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Title: N-Acetylglucosamine  
Author: World Heritage Encyclopedia
Language: English
Subject: Keratan sulfate, Amino sugar, Peptidoglycan, Cell envelope, Cell wall
Collection: Acetamides, Hexosamines, Membrane Biology
Publisher: World Heritage Encyclopedia


IUPAC name
Other names
ChemSpider  Y
Jmol-3D images Image
Molar mass 221.21
Melting point 211
S-phrases S24/25
Related compounds
Related Monosaccharides
Related compounds
Except where otherwise noted, data are given for materials in their standard state (at 25 °C [77 °F], 100 kPa).
 N  (: Y/N?)

N-Acetylglucosamine (N-acetyl-D-glucosamine, or GlcNAc, or NAG) is a monosaccharide derivative of glucose. It is an amide between glucosamine and acetic acid. It has a molecular formula of C8H15NO6, a molar mass of 221.21 g/mol, and it is significant in several biological systems.

It is part of a biopolymer in the bacterial cell wall, built from alternating units of GlcNAc and N-acetylmuramic acid (MurNAc), cross-linked with oligopeptides at the lactic acid residue of MurNAc. This layered structure is called peptidoglycan (formerly called murein).

GlcNAc is the monomeric unit of the polymer chitin, which forms the outer coverings of insects and crustaceans. It is the main component of the radulas of mollusks, the beaks of cephalopods, and a major component of the cell walls of most Fungi.

Polymerized with glucuronic acid, it forms hyaluronan.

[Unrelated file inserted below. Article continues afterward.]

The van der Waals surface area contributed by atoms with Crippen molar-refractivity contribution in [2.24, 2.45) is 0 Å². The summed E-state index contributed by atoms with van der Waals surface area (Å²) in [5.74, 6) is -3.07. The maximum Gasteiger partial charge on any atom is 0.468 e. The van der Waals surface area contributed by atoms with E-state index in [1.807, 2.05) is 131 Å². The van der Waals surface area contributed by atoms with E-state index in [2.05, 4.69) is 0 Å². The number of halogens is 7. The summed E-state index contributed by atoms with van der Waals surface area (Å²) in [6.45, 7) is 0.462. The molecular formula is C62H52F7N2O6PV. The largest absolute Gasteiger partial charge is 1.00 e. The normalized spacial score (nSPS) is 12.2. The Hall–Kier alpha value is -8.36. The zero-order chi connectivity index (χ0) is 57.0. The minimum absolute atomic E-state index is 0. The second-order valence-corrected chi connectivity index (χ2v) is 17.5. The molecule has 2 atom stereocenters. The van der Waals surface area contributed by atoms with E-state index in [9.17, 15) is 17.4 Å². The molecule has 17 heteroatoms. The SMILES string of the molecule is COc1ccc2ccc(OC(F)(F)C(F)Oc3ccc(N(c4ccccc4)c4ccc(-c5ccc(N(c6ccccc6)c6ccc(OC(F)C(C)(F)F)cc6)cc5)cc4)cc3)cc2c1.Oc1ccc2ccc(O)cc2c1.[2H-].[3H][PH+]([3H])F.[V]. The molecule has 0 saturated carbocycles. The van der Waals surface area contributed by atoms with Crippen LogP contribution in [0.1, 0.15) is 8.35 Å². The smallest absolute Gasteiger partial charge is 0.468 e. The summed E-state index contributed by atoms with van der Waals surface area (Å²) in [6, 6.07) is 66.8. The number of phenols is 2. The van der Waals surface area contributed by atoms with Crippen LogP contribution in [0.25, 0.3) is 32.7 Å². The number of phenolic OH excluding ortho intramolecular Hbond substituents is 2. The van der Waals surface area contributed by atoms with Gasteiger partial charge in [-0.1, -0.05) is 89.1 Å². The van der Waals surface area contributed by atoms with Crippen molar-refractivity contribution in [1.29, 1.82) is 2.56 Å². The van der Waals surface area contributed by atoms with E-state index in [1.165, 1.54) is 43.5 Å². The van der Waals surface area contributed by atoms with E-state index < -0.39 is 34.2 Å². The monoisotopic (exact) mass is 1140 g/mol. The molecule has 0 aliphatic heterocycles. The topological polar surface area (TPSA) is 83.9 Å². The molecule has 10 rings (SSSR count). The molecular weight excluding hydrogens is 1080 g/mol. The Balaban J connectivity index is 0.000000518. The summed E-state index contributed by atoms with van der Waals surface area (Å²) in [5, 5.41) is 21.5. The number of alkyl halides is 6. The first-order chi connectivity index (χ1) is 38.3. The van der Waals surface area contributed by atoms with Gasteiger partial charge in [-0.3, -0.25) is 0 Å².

GlcNAc has been reported to be an inhibitor of elastase release from human polymorphonulear leukocytes (range 8 - 17% inhibition), however this is much weaker than the inhibition seen with N-acetyl-galactosamine (range 92 - 100%).[1]


  • Medical uses 1
  • See also 2
  • References 3
  • External links 4

Medical uses

It has been proposed as a treatment for autoimmune diseases,[2] and recent tests have claimed some success.[3]

See also


  1. ^ Kamel, M; Hanafi, M; Bassiouni, M (1991). "Inhibition of elastase enzyme release from human polymorphonuclear leukocytes by N-acetyl-galactosamine and N-acetyl-glucosamine". Clinical and experimental rheumatology 9 (1): 17–21.  
  2. ^ "Sugar supplement may treat immune disease - health - 07 June 2007 - New Scientist". Retrieved 2007-06-08. 
  3. ^ "Glucosamine-Like Supplement Suppresses Multiple Sclerosis Attacks, Study Suggests". Science Daily. 

External links

  • Re Multiple Sclerosis
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